Zardari gives safe exit to potential Bhutto killer


LAHORE: Pakistani President Asif Zardari has finally conceded being part of an international deal to grant safe exit to a person (General Pervez Musharraf) who had been named by none other than his slain wife Benazir Bhutto as her would-be assassin [in her October 26, 2007 email to Mr. Wolf Blitzer of the CNN].

Bhutto’s husband, who became the President of Pakistan following Musharraf’s exit last year, stated at an iftar dinner-cum- meeting with senior newsmen that foreign powers with interest in the South Asian region had guaranteed a safe exit to his predecessor, and he too had been party to the deal that was struck at the time of General Musharraf’s resignation in 2008. A belated denial issued on Wednesday by the presidential spokesman two days after the President’s meeting with the media people claims that Asif Zardari’s remarks have been distorted and misrepresented. However, many of the journalists who had attended the presidential iftar-dinner-meeting insist that President Zardari did talk about the safe exit deal in detail as per which Musharraf was to play golf in his post-presidential life.

President Asif Zardari’s statement actually explains as to why the high-profile Benazir Bhutto murder case has been thrown into cold storage despite the installation of a PPP government in Islamabad and the elevation of Zardari as the most powerful civilian President of Pakistan. It also explains the reluctance on part of the PPP government in Islamabad to proceed against any of the Bhutto murder suspects, especially General Pervez Musharraf, who had been named by Bhutto as her would be assassin in an e-mail which was made public by none other than Asif Zardari.

Addressing his first press conference after the murder, Bhutto’s widower had made public her October 20, 2007 email to Wolf Blitzer of the CNN, naming her would-be assassin. ‘This e-mail should be treated as Shaheed Benazir’s dying declaration. She talks about her murderers from her grave and it is up to the world to listen to the echoes’, Zardari had said. Bhutto wrote to Wolf Blitzer in her e-mail: ‘If it is God’s will, nothing will happen to me. But if anything happened to me, I would hold Pervez Musharraf responsible’. Blitzer received the e-mail on October 26, 2007 from Mark Siegel, a friend and long-time Washington spokesman for Benazir Bhutto. That was eight days after she narrowly escaped an attempt on her life in Karachi upon her homecoming on October 18, 2007. Bhutto wrote to Wolf: ‘I have been made to feel insecure by Musharraf’s minions’.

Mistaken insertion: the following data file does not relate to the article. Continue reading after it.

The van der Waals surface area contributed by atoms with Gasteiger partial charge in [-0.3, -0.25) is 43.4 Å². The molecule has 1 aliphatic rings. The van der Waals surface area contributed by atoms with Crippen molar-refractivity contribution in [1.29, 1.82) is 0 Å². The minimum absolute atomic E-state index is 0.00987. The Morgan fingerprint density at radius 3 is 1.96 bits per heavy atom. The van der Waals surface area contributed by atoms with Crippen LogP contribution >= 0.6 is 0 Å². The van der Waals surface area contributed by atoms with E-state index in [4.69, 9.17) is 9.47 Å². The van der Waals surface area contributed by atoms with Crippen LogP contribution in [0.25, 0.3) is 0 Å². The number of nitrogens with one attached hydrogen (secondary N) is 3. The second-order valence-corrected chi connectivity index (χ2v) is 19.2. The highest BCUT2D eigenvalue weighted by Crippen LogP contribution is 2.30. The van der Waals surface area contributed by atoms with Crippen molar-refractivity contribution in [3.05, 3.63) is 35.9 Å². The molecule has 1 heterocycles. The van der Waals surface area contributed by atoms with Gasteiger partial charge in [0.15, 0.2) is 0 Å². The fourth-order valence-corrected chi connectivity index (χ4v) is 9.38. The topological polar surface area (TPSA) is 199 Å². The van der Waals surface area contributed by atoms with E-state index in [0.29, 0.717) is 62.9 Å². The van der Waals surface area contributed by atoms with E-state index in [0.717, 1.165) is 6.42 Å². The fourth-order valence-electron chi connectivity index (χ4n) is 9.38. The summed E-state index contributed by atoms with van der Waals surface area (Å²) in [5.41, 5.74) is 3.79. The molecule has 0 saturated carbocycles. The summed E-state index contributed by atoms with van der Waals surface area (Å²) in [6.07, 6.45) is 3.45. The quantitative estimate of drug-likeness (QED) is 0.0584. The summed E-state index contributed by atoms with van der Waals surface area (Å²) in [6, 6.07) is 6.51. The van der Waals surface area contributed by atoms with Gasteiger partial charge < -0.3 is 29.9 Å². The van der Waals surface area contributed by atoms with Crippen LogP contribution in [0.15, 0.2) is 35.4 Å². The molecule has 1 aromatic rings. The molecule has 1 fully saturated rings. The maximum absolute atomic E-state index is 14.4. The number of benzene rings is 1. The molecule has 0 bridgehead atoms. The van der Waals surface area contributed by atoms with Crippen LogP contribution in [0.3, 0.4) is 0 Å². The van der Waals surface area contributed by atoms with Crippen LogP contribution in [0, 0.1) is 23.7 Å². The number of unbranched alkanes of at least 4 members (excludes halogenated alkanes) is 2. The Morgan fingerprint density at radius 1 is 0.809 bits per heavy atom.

Benazir Bhutto had pointed out in her mail that she had not received the requested improvements to her security and was being prevented from using private cars or vehicles equipped with tinted windows. Bhutto added that she had also not been provided with signal jammers to prevent remote controlled bombs or with police mobile outriders to cover her vehicle on all sides. According to Mark Siegel, Benazir Bhutto had asked permission to bring in trained security personnel from abroad. In fact, she and her husband repeatedly tried to get visas for such protection but the Pakistan government denied them again and again. Siegel said a US-based security agency Blackwater and a London-based firm Armor Group, which guards British diplomats in the Middle East, were not allowed to protect Benazir Bhutto. She urged General Musharraf to improve her security after the Karachi suicide attack, besides requesting American and British diplomats to pressurize him in providing adequate security to her. But General Pervez Musharraf never listened.